Published 21/09/2008 - Sunday Times
Gunning for Big Sales with Bulletproof Bling
Fishnet stockings and fun are part of the sales strategy, writes Andrew
Defence and security contractor Paramount Group executive chairman Ivor
Ichikowitz likes to have a good time. Especially at arms shows, which,
he believes, are usually quite boring events. So he gives them a little
pizzazz, a little oomph, a bit of that old showbiz sizzle.
This week, Ichikowitz was at the Africa Aerospace and Defence 2008,
the trade exhibition at the Ysterplaat air force base in Cape Town,
where he unveiled the Maverick, a new police armoured personnel carrier.
To this end, he threw in a bunch of babes in fishnets and camouflage
hotpants and got them to hang around a Smart car decked out for the
occasion with mounted 40mm grenade launchers ("Just what you need for
Jo'burg traffic," was an oft-heard comment), a pair of killer blondes in
leather jumpsuits and spiky boots toting assault rifles, several
top-of-the-range Aston Martins, another stunner tarted up as a Moulin
Rouge-type showgirl spinning a wheel of fortune and handing out iPods to
prizewinners, casino chips and poker guards scattered about the place,
smoke machines and - just in case no one got the point - a sound system
blasting out John Barry's James Bond Theme.
God knows what the heavily braided foreign generalissimos, defence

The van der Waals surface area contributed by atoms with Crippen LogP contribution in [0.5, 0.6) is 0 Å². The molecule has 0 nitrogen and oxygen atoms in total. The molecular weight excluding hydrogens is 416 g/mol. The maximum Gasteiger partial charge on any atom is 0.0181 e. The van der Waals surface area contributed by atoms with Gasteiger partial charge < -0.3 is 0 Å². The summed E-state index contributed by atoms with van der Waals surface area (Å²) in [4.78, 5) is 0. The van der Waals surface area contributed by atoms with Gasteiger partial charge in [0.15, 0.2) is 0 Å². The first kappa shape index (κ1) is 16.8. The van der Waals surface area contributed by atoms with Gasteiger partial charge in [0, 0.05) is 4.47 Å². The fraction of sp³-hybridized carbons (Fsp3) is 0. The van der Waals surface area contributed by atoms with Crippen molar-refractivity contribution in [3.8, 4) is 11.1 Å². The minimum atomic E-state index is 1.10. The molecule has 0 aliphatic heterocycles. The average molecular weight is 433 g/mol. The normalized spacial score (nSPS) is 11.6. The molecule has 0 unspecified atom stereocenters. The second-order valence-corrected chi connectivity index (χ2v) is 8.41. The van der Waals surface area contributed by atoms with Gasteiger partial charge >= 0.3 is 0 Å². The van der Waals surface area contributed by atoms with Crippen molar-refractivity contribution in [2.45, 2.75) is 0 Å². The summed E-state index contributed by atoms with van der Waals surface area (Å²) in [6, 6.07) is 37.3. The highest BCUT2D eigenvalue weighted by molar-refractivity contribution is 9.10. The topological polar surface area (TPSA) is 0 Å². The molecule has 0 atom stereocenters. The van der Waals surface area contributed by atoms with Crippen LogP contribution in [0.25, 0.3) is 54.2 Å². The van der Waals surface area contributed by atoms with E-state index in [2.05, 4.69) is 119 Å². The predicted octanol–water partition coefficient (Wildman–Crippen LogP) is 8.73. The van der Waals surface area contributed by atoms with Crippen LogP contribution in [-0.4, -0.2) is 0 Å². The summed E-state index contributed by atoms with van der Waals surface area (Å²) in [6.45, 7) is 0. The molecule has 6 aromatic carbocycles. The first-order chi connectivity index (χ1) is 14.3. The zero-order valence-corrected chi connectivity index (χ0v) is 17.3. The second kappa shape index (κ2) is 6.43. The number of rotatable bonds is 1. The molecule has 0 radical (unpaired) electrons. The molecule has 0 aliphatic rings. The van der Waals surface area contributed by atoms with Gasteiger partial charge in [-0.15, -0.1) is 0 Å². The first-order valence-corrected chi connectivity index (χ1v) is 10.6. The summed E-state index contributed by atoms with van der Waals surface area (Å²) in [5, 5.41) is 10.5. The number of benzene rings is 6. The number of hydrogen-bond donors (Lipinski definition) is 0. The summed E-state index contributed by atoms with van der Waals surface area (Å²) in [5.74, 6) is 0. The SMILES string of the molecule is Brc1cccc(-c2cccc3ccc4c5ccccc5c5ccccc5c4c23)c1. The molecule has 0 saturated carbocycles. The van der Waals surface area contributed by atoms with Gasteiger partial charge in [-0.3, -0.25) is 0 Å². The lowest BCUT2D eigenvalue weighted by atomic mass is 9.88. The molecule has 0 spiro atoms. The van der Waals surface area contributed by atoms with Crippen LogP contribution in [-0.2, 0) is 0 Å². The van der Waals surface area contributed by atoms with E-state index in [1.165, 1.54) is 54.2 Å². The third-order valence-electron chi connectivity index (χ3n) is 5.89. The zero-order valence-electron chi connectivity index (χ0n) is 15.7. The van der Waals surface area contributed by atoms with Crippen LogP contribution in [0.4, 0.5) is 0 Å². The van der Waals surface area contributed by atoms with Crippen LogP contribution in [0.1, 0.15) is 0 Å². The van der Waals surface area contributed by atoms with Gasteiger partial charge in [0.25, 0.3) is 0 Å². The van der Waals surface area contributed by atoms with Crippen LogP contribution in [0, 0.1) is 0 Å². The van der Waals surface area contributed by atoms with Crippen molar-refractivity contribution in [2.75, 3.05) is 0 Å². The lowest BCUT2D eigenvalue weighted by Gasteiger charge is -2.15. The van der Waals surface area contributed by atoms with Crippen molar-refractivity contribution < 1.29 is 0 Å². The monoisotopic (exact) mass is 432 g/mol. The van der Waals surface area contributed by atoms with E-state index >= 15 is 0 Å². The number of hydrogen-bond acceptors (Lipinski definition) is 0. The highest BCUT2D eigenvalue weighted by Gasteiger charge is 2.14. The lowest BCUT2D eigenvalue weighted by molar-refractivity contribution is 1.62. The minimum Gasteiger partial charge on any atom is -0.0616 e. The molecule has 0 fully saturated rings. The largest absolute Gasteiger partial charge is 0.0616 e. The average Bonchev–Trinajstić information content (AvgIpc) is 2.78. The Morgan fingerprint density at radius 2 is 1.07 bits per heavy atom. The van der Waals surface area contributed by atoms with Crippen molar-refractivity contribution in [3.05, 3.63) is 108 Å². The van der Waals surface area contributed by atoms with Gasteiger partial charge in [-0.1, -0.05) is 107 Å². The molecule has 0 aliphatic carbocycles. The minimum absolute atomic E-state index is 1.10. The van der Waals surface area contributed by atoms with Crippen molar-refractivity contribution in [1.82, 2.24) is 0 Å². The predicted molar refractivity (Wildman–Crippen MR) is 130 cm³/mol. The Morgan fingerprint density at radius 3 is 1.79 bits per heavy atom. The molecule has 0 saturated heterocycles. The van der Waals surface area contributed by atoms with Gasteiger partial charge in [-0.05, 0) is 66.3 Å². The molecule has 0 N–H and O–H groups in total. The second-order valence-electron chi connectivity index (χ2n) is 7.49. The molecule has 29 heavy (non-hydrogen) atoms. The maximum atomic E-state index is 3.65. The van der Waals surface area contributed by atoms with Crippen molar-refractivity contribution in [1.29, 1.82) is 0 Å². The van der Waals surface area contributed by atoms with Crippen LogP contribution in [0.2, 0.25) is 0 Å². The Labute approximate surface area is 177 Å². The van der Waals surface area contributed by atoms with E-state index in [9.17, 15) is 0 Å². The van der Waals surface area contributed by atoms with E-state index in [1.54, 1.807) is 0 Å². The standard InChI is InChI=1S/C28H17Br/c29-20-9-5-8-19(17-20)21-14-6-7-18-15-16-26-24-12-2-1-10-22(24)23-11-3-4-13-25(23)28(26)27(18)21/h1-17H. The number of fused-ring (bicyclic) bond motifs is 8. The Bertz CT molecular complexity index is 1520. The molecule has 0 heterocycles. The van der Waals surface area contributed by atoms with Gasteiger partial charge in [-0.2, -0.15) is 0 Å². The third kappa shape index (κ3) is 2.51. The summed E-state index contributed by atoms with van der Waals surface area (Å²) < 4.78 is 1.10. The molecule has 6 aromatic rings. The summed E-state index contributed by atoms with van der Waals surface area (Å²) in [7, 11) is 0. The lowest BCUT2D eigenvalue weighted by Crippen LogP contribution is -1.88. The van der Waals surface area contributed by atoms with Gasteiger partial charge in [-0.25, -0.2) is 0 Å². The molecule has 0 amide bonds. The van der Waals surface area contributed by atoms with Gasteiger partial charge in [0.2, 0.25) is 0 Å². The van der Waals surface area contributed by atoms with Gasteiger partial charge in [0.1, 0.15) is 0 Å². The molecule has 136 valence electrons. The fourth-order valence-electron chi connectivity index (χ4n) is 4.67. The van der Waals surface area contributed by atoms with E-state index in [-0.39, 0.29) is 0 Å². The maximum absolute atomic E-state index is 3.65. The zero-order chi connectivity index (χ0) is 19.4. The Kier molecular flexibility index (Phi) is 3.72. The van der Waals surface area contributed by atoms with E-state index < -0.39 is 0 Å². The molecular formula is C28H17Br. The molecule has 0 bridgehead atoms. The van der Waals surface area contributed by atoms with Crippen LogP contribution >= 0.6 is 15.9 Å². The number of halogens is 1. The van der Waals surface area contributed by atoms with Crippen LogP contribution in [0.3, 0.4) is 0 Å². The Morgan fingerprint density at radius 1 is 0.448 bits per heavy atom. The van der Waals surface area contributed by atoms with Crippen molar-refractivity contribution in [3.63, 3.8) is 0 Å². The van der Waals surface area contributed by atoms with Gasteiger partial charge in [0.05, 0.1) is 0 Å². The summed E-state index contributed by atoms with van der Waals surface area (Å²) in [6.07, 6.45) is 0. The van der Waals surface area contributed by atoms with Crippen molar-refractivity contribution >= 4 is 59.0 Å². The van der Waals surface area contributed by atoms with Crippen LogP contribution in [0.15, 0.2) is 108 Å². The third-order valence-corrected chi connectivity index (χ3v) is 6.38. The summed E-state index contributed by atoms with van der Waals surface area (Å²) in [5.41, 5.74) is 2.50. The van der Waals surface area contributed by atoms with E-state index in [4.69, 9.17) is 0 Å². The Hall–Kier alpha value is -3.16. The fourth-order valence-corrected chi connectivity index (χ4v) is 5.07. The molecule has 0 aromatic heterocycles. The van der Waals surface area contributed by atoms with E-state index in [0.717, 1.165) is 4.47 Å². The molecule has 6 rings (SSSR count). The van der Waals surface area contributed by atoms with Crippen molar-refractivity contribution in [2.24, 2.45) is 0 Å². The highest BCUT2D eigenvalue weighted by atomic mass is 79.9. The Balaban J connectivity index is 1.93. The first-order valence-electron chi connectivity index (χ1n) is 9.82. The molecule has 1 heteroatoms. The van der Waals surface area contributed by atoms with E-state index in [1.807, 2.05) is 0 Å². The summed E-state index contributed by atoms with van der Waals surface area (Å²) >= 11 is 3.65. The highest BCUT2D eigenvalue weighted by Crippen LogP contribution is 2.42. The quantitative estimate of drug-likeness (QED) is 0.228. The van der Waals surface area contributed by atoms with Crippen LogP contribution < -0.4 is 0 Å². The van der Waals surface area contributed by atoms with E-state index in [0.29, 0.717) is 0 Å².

ministers and visiting government agents in lumpy suits and cheap
sunglasses made of all this schtick. This "play-play" stuff seemed
unseemly when, just around the corner, the Chinese were hawking missile
systems that could "disintegrate hostile enemies in cities" at the flick
of a switch.
But Ichikowitz, who turns 42 later this month, could not give a hoot."The important thing in our business," he told me, "is that, if we're
not having fun, then we don't do it. We're not a stuffy bunch here." Indeed. But what, exactly, is Paramount's business? Why, nothing less
than the creation of a new and wholly unique South African defence
This, at least, is what Ichikowitz offered in our interview aboard his
blinged-up Boeing 727.
This was the other thing. Most exhibitors at AAD 2008 arrived at
Ysterplaat by car. Ichikowitz brought along his huge jet and his Aston